Three Tanzanian Soldiers Killed by Mortar Fire in the DRC

What You Need to Know:

A statement released by the Southern African Development Community (SADC) today has announced the passing of three Tanzanian soldiers serving under the SADC’s mission in the Democratic Republic of the Congo (SAMIDRC). 

Currently, the SAMIDRC force utilizes 5000 personnel from South Africa, Tanzania and Malawi. With South Africa, who heads the mission with 2900 personnel in the country. 

“This unfortunate incident happened after a hostile mortar round had fallen near the camp they were staying. The soldiers were/are deployed under the auspices of SADC as part of a regional response to address the unstable and deteriorating security situation prevailing in the Eastern DRC,” the statement said.

In mid February, two South African Soldiers, Captain Simon Mkhulu Bobe and Lance Corporal Irven Thabang Semono were killed near Goma when a mortar landed in their contingents base. 

The names of the three Tanzanian soldiers are yet to be released. 

The Details:

The SAMIDRC force arrived in the DRC in mid December 2023 ‘to support the Government of the DRC to restore peace and security in the eastern DRC, which has witnessed an increase in conflicts and instability caused by the resurgence of armed groups.’ 

The deployment has been heavily criticized, with many South African politicians calling for a withdrawal of troops after the death of its two soldiers in February. The situation in the country has been labeled one of the world’s ‘most complex humanitarian disasters’ by the United Nations, as M23 (March 23) rebel activity has displaced almost 6.1 million civilians in the east as the group advances. 

In early february, the group surrounded the key city of Sake in North Kivu, just 16 miles from Goma, North Kivu’s capital. 

The effect on the civilian population has been catastrophic, with a mass lack of food, water and healthcare available to fleeing civilians. 

As previously reported, SAMIDRC’s main directive is to reduce the threat posed by various rebel groups operating in the region, specifically M23, something which the East African Community Regional Force and the United Nations failed to do in 20 years. Insurgencies in Africa have historically proven immensely difficult to defend against. Vulnerable communities enable insurgents to entangle themselves with the local population leading to violence enacted from within as well as violence perpetrated by security forces unable to distinguish civilian from insurgent.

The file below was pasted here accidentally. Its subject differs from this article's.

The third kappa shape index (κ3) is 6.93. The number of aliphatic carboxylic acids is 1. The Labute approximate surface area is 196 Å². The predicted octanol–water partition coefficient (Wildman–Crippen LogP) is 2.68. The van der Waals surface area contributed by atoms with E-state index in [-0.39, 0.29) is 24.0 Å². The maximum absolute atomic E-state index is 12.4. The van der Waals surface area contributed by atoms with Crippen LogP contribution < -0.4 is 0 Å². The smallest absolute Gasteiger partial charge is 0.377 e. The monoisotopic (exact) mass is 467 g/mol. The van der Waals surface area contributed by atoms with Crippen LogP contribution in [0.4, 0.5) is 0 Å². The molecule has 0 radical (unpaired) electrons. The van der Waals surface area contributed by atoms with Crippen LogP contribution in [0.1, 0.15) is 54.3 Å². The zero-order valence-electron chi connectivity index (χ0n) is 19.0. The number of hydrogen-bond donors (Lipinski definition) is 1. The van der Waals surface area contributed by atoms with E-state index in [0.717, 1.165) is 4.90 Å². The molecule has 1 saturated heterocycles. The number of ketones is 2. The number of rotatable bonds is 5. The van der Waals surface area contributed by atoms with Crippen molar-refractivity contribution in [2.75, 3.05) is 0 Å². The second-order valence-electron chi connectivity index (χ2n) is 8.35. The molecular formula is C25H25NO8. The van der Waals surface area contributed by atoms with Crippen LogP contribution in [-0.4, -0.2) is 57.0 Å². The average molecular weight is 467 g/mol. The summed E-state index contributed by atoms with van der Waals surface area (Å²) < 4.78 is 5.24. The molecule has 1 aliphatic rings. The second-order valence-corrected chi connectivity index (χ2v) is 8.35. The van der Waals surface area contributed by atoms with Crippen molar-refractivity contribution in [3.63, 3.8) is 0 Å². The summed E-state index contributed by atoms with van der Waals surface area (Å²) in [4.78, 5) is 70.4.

Furthermore, expansive jungle terrain provides optimal cover for insurgents on the move. During the drawdown of the MONUSCO mission, reports noted that extensive air support would be vital to the success of any counterinsurgency operation that follows. According to Thomas Mandrup, an African security expert from Stellenbosch University, the SADF has only one operational C-130 transport aircraft, and just eight helicopters (five Oryx, three Rooivalk) to cover all domestic and international missions. 

Aside from the lack of hardware, many experts have raised the question of resources and manpower concerning South Africa’s large task in the DRC. During the Defence Budget vote in May 2022, Minister Thandi Modise stated, “The decline in the performance of the South African economy has placed significant pressure on the Government and households. It is becoming difficult to adequately meet all competing needs – this is fertile ground for instability. The historical downward trend in the Defence Allocation has not abated. It is likely to continue to the detriment of the SADF and the demise of the defence industry.” 

Additionally, in early March two South African soldiers lost their lives in a murder-suicide. An official statement claimed “the incident occurred when one of them shot and killed the other with their service weapon before turning the weapon on themselves with fatal consequences.” 

So, What Now?:

SAMIDRC has faced various setbacks in recent months, with M23 continuing to make advances in the country’s east. However, with the SADC’s mission in Mozambique (SAMIM) coming to a close, the SADC has announced its intention to concentrate more troops in the DRC. 

Although on its own the deployment of extra troops is unlikely to stem the advance of M23, it would allow for a more even distribution of security responsibilities among the SAMIDRC personnel. 

Bianca Bridger
Bianca Bridger
Bianca Bridger is a Political Science Graduate from the University of Otago, New Zealand. Currently working as an Editor for The ModernInsurgent and writing for Atlas News, her interests include conflict politics, history, yoga and meditation.

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